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Biology 202
2004 First Web Paper
On Serendip

The Self; Social Yet Biological

La Vita

Socialization effects social image in so many ways. Socialization is how we learn and process the norms of our culture, and in take in the values and beliefs we are supposed to follow in order to develop a sense of whom we are. Scientists and sociologist debate which of nurture or nature does most to affect our sense of self. Also whether entwined sociology and biology theories better explain how and what is affecting us. What about these effects contribute to how you feel about your self?
Nature versus nurture, which one helps form our self-image? In the late nineteenth and twentieth century, scientists felt the basis of their argument was stronger to believe in the fact that it was nature. Many scientists support Charles Darwin's theory that it is the survival of the fittest. This theory is often misinterpreted as the strongest, but it's much more than that. What Darwin actually meant by "fittest" was the best possible fit between organism and environment. And the organism that fits best is the one that is most capable of adapting and using its strengths to meet the challenges presented to it. (1)

With today's consistently evolving society, humans, the social beings we are, must rethink and reevaluate how we socialize and how we equip ourselves to do so. In our rapidly changing societies the fittest persons will be those who survive through adaptation to the social norms, knowledge, and conceptualizations. In this light knowledge and how we use it to socialize and adapt is key. Thomas Spencer, a behavioral psychologist, has said, "The average worker of today will probably have to relearn his job five different times in his career." And he could be underestimating it significantly. Marshall McLuhan put it another way: "The future of work now consists of learning a living rather than earning a living."(1)

A study was done on twins where they were separated at early age. This experiment was supposed to reveal how heredity and social environment help form behavior. The study concluded that nature and nurture equally shape. The concept of combining ideas and theories help us understand and clarify things. Another way of trying to approach this question is through the lens of sociobiology, where people - including Darwin himself -- have been speculating on how our social behaviors (and feelings, attitudes, and so on) might also be affected by evolution.(3) integrates theories and research from biology and sociology in an effort to better understand human behavior. The main idea of sociobiology is biology; genetics and physiology help develop our characteristics. An example that will demonstrate this is the process of early childhood socialization. At conception and during prenatal development, our DNA already can tell us what our sex, race, skin, color, hair, and eye color will be. Researchers believe that the first two to three years of a baby's brain are like vacuums ready to receive any knowledge available.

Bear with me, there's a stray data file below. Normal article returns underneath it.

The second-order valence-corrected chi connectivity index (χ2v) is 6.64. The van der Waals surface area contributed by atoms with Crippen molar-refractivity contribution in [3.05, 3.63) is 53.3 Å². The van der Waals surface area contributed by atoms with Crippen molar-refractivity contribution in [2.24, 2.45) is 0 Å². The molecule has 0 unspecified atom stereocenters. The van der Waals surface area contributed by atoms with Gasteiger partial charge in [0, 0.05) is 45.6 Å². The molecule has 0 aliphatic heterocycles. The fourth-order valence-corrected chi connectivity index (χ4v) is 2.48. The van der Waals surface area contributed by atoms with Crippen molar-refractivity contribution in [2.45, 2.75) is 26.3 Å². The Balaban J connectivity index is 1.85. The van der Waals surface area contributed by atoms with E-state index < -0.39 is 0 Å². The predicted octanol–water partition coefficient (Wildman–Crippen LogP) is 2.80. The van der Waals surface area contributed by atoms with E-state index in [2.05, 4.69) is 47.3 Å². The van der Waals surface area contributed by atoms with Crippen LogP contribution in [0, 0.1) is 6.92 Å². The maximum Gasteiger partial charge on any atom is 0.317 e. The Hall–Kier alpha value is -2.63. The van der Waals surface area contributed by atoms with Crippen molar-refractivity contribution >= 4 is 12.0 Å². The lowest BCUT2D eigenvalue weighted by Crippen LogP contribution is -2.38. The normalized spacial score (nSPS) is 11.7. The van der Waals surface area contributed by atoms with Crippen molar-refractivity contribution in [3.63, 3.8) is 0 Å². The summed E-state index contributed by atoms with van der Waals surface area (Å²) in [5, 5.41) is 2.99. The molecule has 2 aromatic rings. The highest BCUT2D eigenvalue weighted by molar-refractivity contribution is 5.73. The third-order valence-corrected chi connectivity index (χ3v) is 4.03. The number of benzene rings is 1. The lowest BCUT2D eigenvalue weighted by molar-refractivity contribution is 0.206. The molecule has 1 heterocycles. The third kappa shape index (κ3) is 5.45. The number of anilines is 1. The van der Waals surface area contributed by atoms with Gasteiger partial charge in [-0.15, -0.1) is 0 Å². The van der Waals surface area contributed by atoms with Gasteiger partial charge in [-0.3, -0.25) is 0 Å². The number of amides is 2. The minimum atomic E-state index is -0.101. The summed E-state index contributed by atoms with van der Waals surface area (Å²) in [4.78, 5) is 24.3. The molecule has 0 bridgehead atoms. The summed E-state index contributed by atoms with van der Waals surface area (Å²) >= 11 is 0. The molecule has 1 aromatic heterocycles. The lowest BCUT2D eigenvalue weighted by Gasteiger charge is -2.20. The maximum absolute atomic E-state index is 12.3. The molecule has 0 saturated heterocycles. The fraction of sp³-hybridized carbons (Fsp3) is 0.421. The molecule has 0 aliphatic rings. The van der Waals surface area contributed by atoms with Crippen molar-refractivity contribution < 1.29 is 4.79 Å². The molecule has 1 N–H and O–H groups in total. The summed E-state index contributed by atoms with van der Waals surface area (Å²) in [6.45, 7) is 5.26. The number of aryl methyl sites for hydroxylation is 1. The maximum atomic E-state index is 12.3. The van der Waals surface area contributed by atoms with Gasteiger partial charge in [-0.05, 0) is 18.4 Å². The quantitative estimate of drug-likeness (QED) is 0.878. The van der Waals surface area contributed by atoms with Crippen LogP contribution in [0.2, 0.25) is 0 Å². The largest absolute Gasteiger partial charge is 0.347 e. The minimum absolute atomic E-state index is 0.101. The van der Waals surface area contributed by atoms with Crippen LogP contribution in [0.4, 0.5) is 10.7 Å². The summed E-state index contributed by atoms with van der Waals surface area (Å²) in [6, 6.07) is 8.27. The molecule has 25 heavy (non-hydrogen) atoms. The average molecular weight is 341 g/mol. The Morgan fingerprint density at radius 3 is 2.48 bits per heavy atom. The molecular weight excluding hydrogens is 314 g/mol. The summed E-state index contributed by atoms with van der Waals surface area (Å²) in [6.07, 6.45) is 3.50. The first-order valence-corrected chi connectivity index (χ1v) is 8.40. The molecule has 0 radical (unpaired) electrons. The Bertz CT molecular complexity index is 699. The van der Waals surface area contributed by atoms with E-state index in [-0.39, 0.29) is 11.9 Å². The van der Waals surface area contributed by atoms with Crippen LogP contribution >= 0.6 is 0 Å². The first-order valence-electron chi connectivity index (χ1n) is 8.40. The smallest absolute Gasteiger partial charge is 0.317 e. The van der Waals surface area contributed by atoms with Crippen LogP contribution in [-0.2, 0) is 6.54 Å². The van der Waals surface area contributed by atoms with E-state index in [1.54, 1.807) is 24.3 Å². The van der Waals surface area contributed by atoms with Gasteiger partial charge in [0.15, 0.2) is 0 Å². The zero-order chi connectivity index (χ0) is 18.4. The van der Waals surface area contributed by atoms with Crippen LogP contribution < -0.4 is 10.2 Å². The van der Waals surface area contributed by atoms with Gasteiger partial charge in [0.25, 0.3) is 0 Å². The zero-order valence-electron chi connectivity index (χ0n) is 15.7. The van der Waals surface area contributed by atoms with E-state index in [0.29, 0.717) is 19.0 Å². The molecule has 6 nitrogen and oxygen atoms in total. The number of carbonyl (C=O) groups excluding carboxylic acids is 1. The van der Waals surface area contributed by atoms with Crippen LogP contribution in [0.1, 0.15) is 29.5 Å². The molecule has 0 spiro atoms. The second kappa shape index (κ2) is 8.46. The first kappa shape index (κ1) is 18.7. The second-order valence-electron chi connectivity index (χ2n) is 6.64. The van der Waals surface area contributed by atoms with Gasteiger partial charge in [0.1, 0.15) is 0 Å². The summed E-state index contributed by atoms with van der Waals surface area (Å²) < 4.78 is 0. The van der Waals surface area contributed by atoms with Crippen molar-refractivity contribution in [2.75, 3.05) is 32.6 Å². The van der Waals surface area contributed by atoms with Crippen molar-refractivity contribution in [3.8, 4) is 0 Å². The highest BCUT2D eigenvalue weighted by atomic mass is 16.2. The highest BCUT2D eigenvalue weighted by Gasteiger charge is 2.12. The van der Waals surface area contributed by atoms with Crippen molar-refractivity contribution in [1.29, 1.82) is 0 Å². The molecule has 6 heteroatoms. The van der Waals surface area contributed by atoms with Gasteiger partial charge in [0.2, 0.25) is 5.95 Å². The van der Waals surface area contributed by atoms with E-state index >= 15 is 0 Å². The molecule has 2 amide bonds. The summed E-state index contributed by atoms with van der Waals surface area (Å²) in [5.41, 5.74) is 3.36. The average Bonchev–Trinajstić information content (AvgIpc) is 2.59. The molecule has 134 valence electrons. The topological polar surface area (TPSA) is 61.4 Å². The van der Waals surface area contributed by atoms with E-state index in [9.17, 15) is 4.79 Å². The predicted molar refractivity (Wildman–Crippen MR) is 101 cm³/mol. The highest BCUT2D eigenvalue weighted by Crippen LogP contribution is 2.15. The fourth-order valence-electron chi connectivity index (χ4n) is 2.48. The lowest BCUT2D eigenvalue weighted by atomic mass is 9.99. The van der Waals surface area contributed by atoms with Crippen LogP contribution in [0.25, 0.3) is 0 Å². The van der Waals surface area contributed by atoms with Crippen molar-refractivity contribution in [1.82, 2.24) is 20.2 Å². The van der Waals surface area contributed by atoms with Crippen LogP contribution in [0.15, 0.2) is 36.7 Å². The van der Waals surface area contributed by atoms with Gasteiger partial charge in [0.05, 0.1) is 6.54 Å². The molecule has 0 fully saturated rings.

How does socialization affect self-image? Self-image is based on your personality, a person's attitude, feelings, and behavior. There are three different parts to personality: the id, the superego, and the ego. In Freudian theory the superego is the division of the unconscious that is formed through the internalization of moral standards of parents and society, and that censors and restrains the ego.(2)
The id consists of the essentials to life, drives what you are aspiring to be, the ego is what balances out one's superego and the ego is the conscience. According to Freud, socialization was due to internal factors not the environments.

Socialization for every person is different. For instance for women socialization has changed, women were once viewed as inanimate objects to role models. The norms of the culture were for women not think as much and just stick to their daily chores and their life would be fulfilled. But women are not socialized to things for themselves in society and they have aspiration in life.

In my culture the norms and beliefs that we were taught are opposite to the type of person I am now. When you're a child you are taught that everything your parents teach you is right and that they are never wrong, even though they know eventually you'll realize no one's always right. As a child I was a bit troublesome with all my questions and testing what I was told. For example when I was told I couldn't wear pants to church, I was the brat that would rebel and sit with my legs open in a skirt until my mom let me wear pants to church. That personality in a much more mature way is still apart of who I am. My ability to free think is what liberates me, and it also gives me the strength and foundation to challenge myself in different situations. How I carry myself and more importantly challenge myself is not only my socialization skills but also my behavior. Socialization affects us in so many ways far beyond the visible. Our individual socialization patterns shape our mentalities. The things we individual experiences in society directly affect our minds, which explains how our minds register and react to incidents and situations we encounter differently.



1)Waking Up in the Age of Information,


3)Sociobiology, Excellent site!!! Very well written :)

The writings of Charles Darwin on the web

Sociobiology Another great site if you like - or want to like sociobioloy.

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